The US Commission on International Religious Freedom, an independent government panel that gives recommendations to presidential administrations and Congress, said the four countries should be designated as “countries of particular concern” (CPC) on the State Department list, which currently includes Myanmar, China, Eritrea, Iran, Nigeria, North Korea, Pakistan, Saudi Arabia, Tajikistan, and Turkmenistan.

In particular, the recommendation of India as a CPC, the second year the commission has done so, has in the past been controversial.

The report said the “religious freedom conditions in India continued their negative trajectory”, adding that Prime Minister Narendra Modi’s government “promoted Hindu nationalist policies resulting in systematic, ongoing and egregious violations of religious freedom”.

It pointed to allegations of police complicity in violence against Muslims during deadly riots last year in New Delhi and continued concerns about a citizenship law championed by Modi that critics have said defines Muslims as non-Indian.

New Dehli did not immediately respond to the newest annual report, but last year dismissed the recommendation as “biased” and a “new level of misrepresentation”.

The report also said Sudan, Bahrain and Central African Republic no longer met the “high threshold” to be recommended for the State Department’s special watch list (SWL). All three countries had been recommended for that list in the previous annual report.

Biden administration recommendations

In further recommendations to the Biden administration, the commission called for a review of policies for blacklisted countries that currently have waivers in place to protect them from US penalties for abuses of religious liberties.

It called on the administration to review the waivers for Nigeria, Pakistan, Saudi Arabia, Tajikistan, and Turkmenistan “and make appropriate policy changes to demonstrate meaningful consequences and encourage positive change commission”.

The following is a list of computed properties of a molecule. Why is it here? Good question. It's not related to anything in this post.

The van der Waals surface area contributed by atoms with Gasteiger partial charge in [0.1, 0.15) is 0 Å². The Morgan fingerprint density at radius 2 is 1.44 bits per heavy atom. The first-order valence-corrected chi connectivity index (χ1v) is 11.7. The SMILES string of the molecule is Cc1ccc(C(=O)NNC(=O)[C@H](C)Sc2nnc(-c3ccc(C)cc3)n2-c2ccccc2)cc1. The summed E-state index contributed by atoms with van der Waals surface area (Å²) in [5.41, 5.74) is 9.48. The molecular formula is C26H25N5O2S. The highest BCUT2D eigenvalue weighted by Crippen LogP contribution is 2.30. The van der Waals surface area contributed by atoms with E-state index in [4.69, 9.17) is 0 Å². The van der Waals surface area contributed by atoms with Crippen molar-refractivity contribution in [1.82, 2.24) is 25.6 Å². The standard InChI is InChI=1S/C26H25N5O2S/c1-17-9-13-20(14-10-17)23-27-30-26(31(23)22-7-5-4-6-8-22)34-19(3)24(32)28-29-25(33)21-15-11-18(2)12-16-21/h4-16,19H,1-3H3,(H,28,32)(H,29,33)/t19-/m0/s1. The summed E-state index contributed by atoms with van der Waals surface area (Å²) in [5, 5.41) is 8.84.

Commissioners also called on the Biden administration to raise its cap on refugee admissions. The administration has said it will announce a new cap by May 15, after facing blowback for plans to keep the administration of President Donald Trump’s historically low quota.

The Biden administration, the commission said, should also officially label the persecution of Rohingya in Myanmar as “genocide” and lift the cap on refugee admissions.

At a news conference on Wednesday, Anurima Bhargava, a civil rights lawyer and vice chair of the commission, said they were urging “the administration to definitively and publicly conclude that the atrocities committed, and that are ongoing against the Rohingya people by the Burmese military constitute genocide, and acting accordingly, as a State Department recently determined regarding China’s genocide of Uighur and other Turkic Muslims.”

In China, the report said, religious freedom had again “deteriorated” in 2020, as the government targeted “religions perceived to have foreign connections, such as Christianity, Islam, and Tibetan Buddhism”. The commission cited reports the persecuted groups were subject to surveillance, detention, torture, and rape.

Commissioner, Johnnie Moore, a Trump appointee to the panel, said “the Democratically-appointed and Republican-appointed commissioners on this commission speak with one voice on the threats of the of the Communist Party in China.”

“This is the more than the consensus view, this has become the passion of this commission,” he said.

Coronavirus pandemic

The report released Wednesday also noted the effect of the coronavirus pandemic, with Chairwoman Gayle Conelly Manchin saying the pandemic had an overall net negative effect on freedom of religion.

While some restrictions on religious gatherings were in line with public health concerns, there were also instances “where minorities were targeted in a much stricter fashion and their activities restricted much more harshly than other religions”.

“There were countries that literally blamed the COVID-19 virus on a particular religion, that they were responsible for the spread of … the virus across their country,” she said.

The report specifically cited Dalits in India blamed for spreading the coronavirus, suggestions in Iran that the coronavirus was a Jewish conspiracy, Protestant Christians accused of spreading the virus in Russia, and a Saudi lockdown on the majority Shia province of Qatif.

Meanwhile, the commissioners praised some blacklisted countries, including Eritrea, for releasing religious prisoners during the pandemic.



Source – www.aljazeera.com